US President Donald Trump retweeted journalists and researchers reporting the killing of Qaeda leader in Yemen Qassim al-Rimi, 41, while the US administration has not yet confirmed his death.
Analysts said DNA tests are ongoing to avoid falling into the same mistake when Rimi was previously falsely announced dead for at least five times.
The US President is eager to know the final result to announce Rimi’s death, as he announced that of ISIS leader, Abu Bakr al-Baghdadi, last October, and the killing of Iranian commander of al-Quds Force, Qassem Soleimani, earlier this year.
Asharq Al-Awsat spoke with Maerib governor, Sultan al-Arada, who reported that the past ten days witnessed two strikes in two different locations in the governorate, and the security authorities could not identify the targets inside the two houses, pointing out that the region is witnessing numerous Houthi strikes which made it more difficult for security services to determine the drone strikes.
Saudi Arabia was the most prominent country fighting Qaeda within its territories until it expelled it completely. Riyadh was also the first to include Rimi on a terrorist wanted list in 2009, the year in which Qaeda in the Arabian Peninsula was established.
Disclosed documents revealed that Osama bin Laden, Qaeda’s leader, found a haven in Yemen especially after they targeted the destroyer, USS Cole.
The US added Rimi to the "most wanted terrorists" in May 2010, and five years later he assumed the leadership of the organization, succeeding Nasser al-Wuhayshi, who was also killed in a US drone strike in June.
Washington doubled the reward on giving information about Rimi from five million to ten million dollars.
The US administration accuses him of training terrorists in Qaeda camp in Afghanistan in the 1990s. He then returned to Yemen, became a military commander, and was sentenced to five years in prison in 2005 for plotting to assassinate the US ambassador to Yemen.
He later escaped, and in 2008, he was linked to the attack on the US embassy in Sanaa that killed 10 Yemeni guards, four civilians, and six terrorists.
Yemeni researcher specializing in tribal and conflict affairs, Nadwa Al-Dossary, believes Rimi's death is a major blow to Qaeda, saying the terrorist organization has weakened a lot since the death of its most important leader in Yemen.
Dossary believes there is no point in talking about terminating Qaeda before the war in Yemen is over. She said the organization tried to take advantage of the war's conditions in Yemen and succeeded in that at first in some cities like Hadramout, Aden, and Taiz.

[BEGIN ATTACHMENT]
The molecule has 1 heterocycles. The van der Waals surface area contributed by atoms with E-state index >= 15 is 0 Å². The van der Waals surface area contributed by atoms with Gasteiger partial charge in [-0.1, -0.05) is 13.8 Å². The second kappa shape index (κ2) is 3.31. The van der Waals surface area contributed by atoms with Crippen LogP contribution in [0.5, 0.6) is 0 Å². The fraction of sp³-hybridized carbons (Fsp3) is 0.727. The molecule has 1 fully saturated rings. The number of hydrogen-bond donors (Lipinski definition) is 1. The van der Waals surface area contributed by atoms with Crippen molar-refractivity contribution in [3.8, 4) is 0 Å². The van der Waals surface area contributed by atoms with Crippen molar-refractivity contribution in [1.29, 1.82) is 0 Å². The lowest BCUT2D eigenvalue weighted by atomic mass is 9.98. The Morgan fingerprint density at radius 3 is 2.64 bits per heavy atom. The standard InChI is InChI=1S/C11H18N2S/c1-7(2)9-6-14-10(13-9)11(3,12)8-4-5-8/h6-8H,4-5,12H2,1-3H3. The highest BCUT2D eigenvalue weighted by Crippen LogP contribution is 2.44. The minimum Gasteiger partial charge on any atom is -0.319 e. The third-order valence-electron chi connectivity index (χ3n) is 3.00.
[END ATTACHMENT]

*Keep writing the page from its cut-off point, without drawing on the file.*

Houthis’ control over those was the biggest factor in the expansion of Qaeda to them. After the legitimate government regained control over the region, the group’s role diminished significantly.
Qaeda in Yemen thrives on injustice and chaos, explains Dossary, however, it is still weak in the country and not welcomed among the community and the tribes.
But the Houthis' military expansion and their continuous crimes and adoption of a sectarian agenda may contribute to creating a sectarian conflict in Yemen, which would constitute a significant support factor for Qaeda and terrorist groups in general.
Political researcher al-Baraa Shaiban believes that Qaeda will not fundamentally change, because the organization was preparing for such an event and will not end with the death of its leader.
Shaiban goes further than that and says that top officials of the organization want a figure that links them to their Afghanistan era, the period of the group’s rise.
Qaeda tried to take advantage of the security and political vacuum created by the war in Yemen, but it is clear that the organization’s operations are limited until they manage to reach the top official, explained Shaiban.
The current US administration wants to confirm that it can target Qaeda and major leaders of the organization, especially as the elections approach, noted Shaiban.
Asked by Asharq Al-Awsat over the matter, the Yemeni researcher said he believes Qaeda will not be terminated because it is linked to law enforcement institutions such as judicial intelligence services and a local authority, which are weak in Yemen.
Shaiban argues that if the state regains its full authority, it will reduce the operations of the organization in a manner that will be noticeable, adding there are external factors that are not controlled by the Yemeni government or the Yemeni decision-maker, such as the US presence in the region.